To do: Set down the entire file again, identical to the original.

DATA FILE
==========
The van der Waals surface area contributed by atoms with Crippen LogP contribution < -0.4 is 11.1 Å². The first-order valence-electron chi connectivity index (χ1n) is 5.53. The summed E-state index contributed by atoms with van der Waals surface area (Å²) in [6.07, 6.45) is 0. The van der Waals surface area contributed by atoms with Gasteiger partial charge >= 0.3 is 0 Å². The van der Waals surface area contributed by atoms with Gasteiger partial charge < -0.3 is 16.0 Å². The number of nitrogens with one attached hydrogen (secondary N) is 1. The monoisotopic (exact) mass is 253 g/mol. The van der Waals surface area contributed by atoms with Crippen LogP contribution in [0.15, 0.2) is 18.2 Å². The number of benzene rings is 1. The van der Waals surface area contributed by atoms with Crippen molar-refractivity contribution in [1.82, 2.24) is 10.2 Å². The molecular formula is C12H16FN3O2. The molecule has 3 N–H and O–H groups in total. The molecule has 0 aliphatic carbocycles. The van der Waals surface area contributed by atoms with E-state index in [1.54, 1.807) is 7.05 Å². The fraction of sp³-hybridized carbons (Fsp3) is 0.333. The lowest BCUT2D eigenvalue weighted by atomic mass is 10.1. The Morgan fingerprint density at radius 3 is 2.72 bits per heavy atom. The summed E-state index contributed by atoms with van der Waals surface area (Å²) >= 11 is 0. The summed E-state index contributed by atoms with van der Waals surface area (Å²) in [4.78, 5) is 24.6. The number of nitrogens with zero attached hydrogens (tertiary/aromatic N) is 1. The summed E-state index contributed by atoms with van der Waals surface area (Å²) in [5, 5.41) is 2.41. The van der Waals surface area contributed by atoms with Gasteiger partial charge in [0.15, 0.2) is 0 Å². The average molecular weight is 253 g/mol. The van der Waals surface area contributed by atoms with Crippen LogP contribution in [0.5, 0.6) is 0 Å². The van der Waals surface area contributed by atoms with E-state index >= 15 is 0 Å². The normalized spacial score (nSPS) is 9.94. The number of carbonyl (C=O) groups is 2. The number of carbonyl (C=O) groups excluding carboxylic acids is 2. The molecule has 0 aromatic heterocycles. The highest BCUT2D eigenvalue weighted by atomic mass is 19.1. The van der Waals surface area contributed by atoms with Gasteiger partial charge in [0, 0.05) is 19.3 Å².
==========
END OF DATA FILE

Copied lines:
The van der Waals surface area contributed by atoms with Crippen LogP contribution < -0.4 is 11.1 Å². The first-order valence-electron chi connectivity index (χ1n) is 5.53. The summed E-state index contributed by atoms with van der Waals surface area (Å²) in [6.07, 6.45) is 0. The van der Waals surface area contributed by atoms with Gasteiger partial charge >= 0.3 is 0 Å². The van der Waals surface area contributed by atoms with Gasteiger partial charge < -0.3 is 16.0 Å². The number of nitrogens with one attached hydrogen (secondary N) is 1. The monoisotopic (exact) mass is 253 g/mol. The van der Waals surface area contributed by atoms with Crippen LogP contribution in [0.15, 0.2) is 18.2 Å². The number of benzene rings is 1. The van der Waals surface area contributed by atoms with Crippen molar-refractivity contribution in [1.82, 2.24) is 10.2 Å². The molecular formula is C12H16FN3O2. The molecule has 3 N–H and O–H groups in total. The molecule has 0 aliphatic carbocycles. The van der Waals surface area contributed by atoms with E-state index in [1.54, 1.807) is 7.05 Å². The fraction of sp³-hybridized carbons (Fsp3) is 0.333. The lowest BCUT2D eigenvalue weighted by atomic mass is 10.1. The Morgan fingerprint density at radius 3 is 2.72 bits per heavy atom. The summed E-state index contributed by atoms with van der Waals surface area (Å²) >= 11 is 0. The summed E-state index contributed by atoms with van der Waals surface area (Å²) in [4.78, 5) is 24.6. The number of nitrogens with zero attached hydrogens (tertiary/aromatic N) is 1. The summed E-state index contributed by atoms with van der Waals surface area (Å²) in [5, 5.41) is 2.41. The van der Waals surface area contributed by atoms with Gasteiger partial charge in [0.15, 0.2) is 0 Å². The average molecular weight is 253 g/mol. The van der Waals surface area contributed by atoms with Crippen LogP contribution in [0.5, 0.6) is 0 Å². The van der Waals surface area contributed by atoms with E-state index >= 15 is 0 Å². The normalized spacial score (nSPS) is 9.94. The number of carbonyl (C=O) groups is 2. The number of carbonyl (C=O) groups excluding carboxylic acids is 2. The molecule has 0 aromatic heterocycles. The highest BCUT2D eigenvalue weighted by atomic mass is 19.1. The van der Waals surface area contributed by atoms with Gasteiger partial charge in [0, 0.05) is 19.3 Å².